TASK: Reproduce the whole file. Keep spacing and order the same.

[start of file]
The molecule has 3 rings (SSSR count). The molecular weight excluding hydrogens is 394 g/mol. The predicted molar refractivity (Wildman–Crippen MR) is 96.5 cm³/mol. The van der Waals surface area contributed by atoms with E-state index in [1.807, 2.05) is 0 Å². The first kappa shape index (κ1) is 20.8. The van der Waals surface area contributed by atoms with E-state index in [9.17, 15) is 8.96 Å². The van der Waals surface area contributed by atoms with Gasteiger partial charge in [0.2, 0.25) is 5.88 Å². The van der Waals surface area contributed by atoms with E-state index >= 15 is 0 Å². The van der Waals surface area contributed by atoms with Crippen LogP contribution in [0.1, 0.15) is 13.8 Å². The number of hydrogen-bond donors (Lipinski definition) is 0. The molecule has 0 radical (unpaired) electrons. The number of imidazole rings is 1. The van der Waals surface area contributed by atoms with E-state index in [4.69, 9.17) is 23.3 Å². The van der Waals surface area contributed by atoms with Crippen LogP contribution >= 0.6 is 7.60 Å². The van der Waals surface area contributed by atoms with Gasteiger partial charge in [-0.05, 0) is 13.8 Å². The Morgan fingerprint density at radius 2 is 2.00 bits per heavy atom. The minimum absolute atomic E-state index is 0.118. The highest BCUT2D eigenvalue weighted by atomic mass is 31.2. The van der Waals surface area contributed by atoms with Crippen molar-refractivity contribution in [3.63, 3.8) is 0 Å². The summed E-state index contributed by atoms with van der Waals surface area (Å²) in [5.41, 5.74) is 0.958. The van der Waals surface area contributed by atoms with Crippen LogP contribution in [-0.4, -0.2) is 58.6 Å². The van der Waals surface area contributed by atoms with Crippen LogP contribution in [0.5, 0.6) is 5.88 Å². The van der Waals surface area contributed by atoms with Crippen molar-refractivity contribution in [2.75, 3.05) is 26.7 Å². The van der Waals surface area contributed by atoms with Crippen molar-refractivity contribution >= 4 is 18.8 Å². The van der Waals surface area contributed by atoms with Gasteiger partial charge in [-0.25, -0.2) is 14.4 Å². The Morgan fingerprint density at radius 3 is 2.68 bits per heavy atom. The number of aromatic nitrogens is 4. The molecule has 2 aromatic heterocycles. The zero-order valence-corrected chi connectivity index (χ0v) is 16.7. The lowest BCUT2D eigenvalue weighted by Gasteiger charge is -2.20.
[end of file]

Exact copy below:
The molecule has 3 rings (SSSR count). The molecular weight excluding hydrogens is 394 g/mol. The predicted molar refractivity (Wildman–Crippen MR) is 96.5 cm³/mol. The van der Waals surface area contributed by atoms with E-state index in [1.807, 2.05) is 0 Å². The first kappa shape index (κ1) is 20.8. The van der Waals surface area contributed by atoms with E-state index in [9.17, 15) is 8.96 Å². The van der Waals surface area contributed by atoms with Gasteiger partial charge in [0.2, 0.25) is 5.88 Å². The van der Waals surface area contributed by atoms with E-state index >= 15 is 0 Å². The van der Waals surface area contributed by atoms with Crippen LogP contribution in [0.1, 0.15) is 13.8 Å². The number of hydrogen-bond donors (Lipinski definition) is 0. The molecule has 0 radical (unpaired) electrons. The number of imidazole rings is 1. The van der Waals surface area contributed by atoms with E-state index in [4.69, 9.17) is 23.3 Å². The van der Waals surface area contributed by atoms with Crippen LogP contribution >= 0.6 is 7.60 Å². The van der Waals surface area contributed by atoms with Gasteiger partial charge in [-0.05, 0) is 13.8 Å². The Morgan fingerprint density at radius 2 is 2.00 bits per heavy atom. The minimum absolute atomic E-state index is 0.118. The highest BCUT2D eigenvalue weighted by atomic mass is 31.2. The van der Waals surface area contributed by atoms with Crippen molar-refractivity contribution in [3.63, 3.8) is 0 Å². The summed E-state index contributed by atoms with van der Waals surface area (Å²) in [5.41, 5.74) is 0.958. The van der Waals surface area contributed by atoms with Crippen LogP contribution in [-0.4, -0.2) is 58.6 Å². The van der Waals surface area contributed by atoms with Crippen LogP contribution in [0.5, 0.6) is 5.88 Å². The van der Waals surface area contributed by atoms with Crippen molar-refractivity contribution in [2.75, 3.05) is 26.7 Å². The van der Waals surface area contributed by atoms with Crippen molar-refractivity contribution >= 4 is 18.8 Å². The van der Waals surface area contributed by atoms with Gasteiger partial charge in [-0.25, -0.2) is 14.4 Å². The Morgan fingerprint density at radius 3 is 2.68 bits per heavy atom. The number of aromatic nitrogens is 4. The molecule has 2 aromatic heterocycles. The zero-order valence-corrected chi connectivity index (χ0v) is 16.7. The lowest BCUT2D eigenvalue weighted by Gasteiger charge is -2.20.